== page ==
maybe we can look for some improvements. Please, share your knowledge and
solutions (if they are not patented yet! :) ). I targeted this course for
academic level, so it is not suitable for children teaching or for teaching
blender disabled, or directed people. Slightly different course is required
for artists willing to be animators, and totally different one is required
for technical people going to simulate things and do scientific
visualization. So, this 101 is rather first try, and needs to be refined,
or maybe reduced. What do you think?
Maybe we should to move this discussion to the Blender Artists forum?
Piotr Arlukowicz, PhD, BFCT
Polski Kurs Blendera: http://polskikursblendera.pl,
2014-11-17 2:44 GMT+01:00 Blasgund Brian <
Brian.Blasgund at polytechnic.wa.edu.au>:
> Hi Piotr and all,
> I have taught with blender since 2008 from what is a certificate III
> qualification to Diploma in the Australian nationally recognized training
> Hard to equate levels to international levels as they all vary however I
> would say the diploma is equivalent to entry level for internships or
> Universities entrance levels.
> So our basic's is Certificate III, first lesson I use is to make a sword
> from a circle reduced to 8 vertices with extrudes at the same time I get
> them to construct using orthographic view and navigate through the num_pad
> views and get use to the interface and views while going through some of
> the shortcut keys.
> This seams to work well for my normal demographic usually young game
> design students mostly male, in one session they have a basic sword and
> they have had a healthy look at the interface.
> Diplomas would be at the level of advanced rigging and playing with
> advanced physics features fluids, fire and smoke, object's with force
> influences. As our focus is game design some use of the game engine however
> due to the nature of the courses we export the blend assets into unity game
> engines and just use blenders game engine for prototyping, not that there
> is an issue with blenders game engine we just have to use multiple programs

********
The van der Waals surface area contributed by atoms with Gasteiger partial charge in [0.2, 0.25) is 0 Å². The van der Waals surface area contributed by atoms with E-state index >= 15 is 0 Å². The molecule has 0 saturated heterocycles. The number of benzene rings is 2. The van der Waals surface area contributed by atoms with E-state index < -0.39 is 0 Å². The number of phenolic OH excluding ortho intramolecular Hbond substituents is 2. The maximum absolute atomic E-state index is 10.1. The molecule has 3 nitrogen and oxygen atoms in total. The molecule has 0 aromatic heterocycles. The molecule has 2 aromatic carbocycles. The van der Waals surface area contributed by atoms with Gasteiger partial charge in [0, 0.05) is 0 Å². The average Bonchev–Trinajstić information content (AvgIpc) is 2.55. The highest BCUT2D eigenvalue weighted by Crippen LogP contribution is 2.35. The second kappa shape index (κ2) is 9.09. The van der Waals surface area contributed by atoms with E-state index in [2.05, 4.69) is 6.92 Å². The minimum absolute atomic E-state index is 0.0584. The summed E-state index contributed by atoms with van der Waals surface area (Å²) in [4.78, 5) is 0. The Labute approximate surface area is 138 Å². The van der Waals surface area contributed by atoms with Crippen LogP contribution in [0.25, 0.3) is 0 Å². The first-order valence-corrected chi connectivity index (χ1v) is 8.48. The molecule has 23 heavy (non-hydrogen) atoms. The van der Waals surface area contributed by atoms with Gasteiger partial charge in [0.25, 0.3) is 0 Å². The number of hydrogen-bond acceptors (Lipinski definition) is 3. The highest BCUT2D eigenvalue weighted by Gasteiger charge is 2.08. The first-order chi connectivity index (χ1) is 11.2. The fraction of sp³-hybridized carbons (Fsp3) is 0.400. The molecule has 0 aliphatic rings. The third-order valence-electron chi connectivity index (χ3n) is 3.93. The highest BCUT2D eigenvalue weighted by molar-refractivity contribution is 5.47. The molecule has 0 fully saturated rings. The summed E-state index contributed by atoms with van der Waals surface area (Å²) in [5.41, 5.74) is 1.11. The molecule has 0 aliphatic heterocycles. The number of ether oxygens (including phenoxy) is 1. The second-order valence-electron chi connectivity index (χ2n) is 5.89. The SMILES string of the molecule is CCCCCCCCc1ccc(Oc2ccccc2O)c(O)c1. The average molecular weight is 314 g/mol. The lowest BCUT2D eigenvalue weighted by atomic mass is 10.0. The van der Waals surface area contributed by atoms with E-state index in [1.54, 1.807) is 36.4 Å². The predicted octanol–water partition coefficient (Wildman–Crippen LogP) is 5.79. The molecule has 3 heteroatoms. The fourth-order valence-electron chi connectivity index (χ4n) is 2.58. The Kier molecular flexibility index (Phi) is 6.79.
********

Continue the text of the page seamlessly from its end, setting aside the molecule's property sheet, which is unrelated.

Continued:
> to teach production pipeline processes.
> I also point students to many sources to get in the habit of continuous
> development of their skills great sites like blender guru, blender cookie,
> blender nation and many more of course. These are broad stroke descriptions
> so I don't know if I am helping your query Piotr I just thought I'd reply
> as you said you are not getting much messages.
> As I use blender as a tool for our students courses it can be very
> contextual to either the games they are creating or VFX sequence or
> animation, so there is the standard learn the basics of blender however
> when it comes to specific challenges either it is using what I know or
> seeing what other tutorials may aid in a specific development and
> fortunatly there is a great deal of tutorials out there.
> I would recommend you have good shortcut key lists these seem to help
> students quite a lot as well as professionals the help them with industry
> it seems to be about speed :)
> Brian Blasgund
> Lecturer IT/Multimedia
> Midland Campus
> [cid:image002.jpg at 01CA6DF0.F0DF11D0]
> 0438 938 364
> Brian.Blasgund at polytechnic.wa.edu.au<mailto:
> Brian.Blasgund at polytechnic.wa.edu.au>
> From: bf-education-bounces at blender.org [bf-education-bounces at blender.org]
> on behalf of Piotr Arlukowicz [piotao at polskikursblendera.pl]
> Sent: Monday, November 17, 2014 7:33 AM
> To: Blender Educators and Trainers
> Subject: [Bf-education] blender mysteries
> this list is rather silent since months (or I'm not getting any messages
> from it), but there is for sure a lot of things going on everywhere.
> If you are a blender teacher or trainer, or even Blender Foundation
> Certified Trainer, you are using for sure some quests for your students.
> So, I would like to ask you what are your best ideas and practices to make
> Blender education interesting and quick. What are best tasks for students
> who are learning.
> Basing of their skill level, those tasks should be easy for beginners and
> more complicated for more advanced users. For sure you have such small
> tasks. For example to teach how to navigate 3d view I give them a task for
> building simple pyramid from cubes, next step are cubes set in a perfect
> circle shape, aligned to the grid, etc.
> For more advanced students there are another, harder tasks. I'd like to
> ask you what do use to teach and check students. Maybe there are some good
> ideas or methodologies. Maybe there are some deeply thought challenges?
> (One of them can be for example to model a regular dodecahedron from a
> single vertex, never leaving edit mode).
> Also, mystery blends seems to be very good source of nice tasks for those
> who already knows Blender.
> Would you share your ideas or good "patents" usable for education?
> If you don't mind, I would love to collect them for 101 education suite,
> if such a thing somehow appear.
> Polski Kurs Blendera: http://polskikursblendera.pl,
> YT: /user/piotao?feature=guide
> FB: /polskikursblendera
> TW: /piotao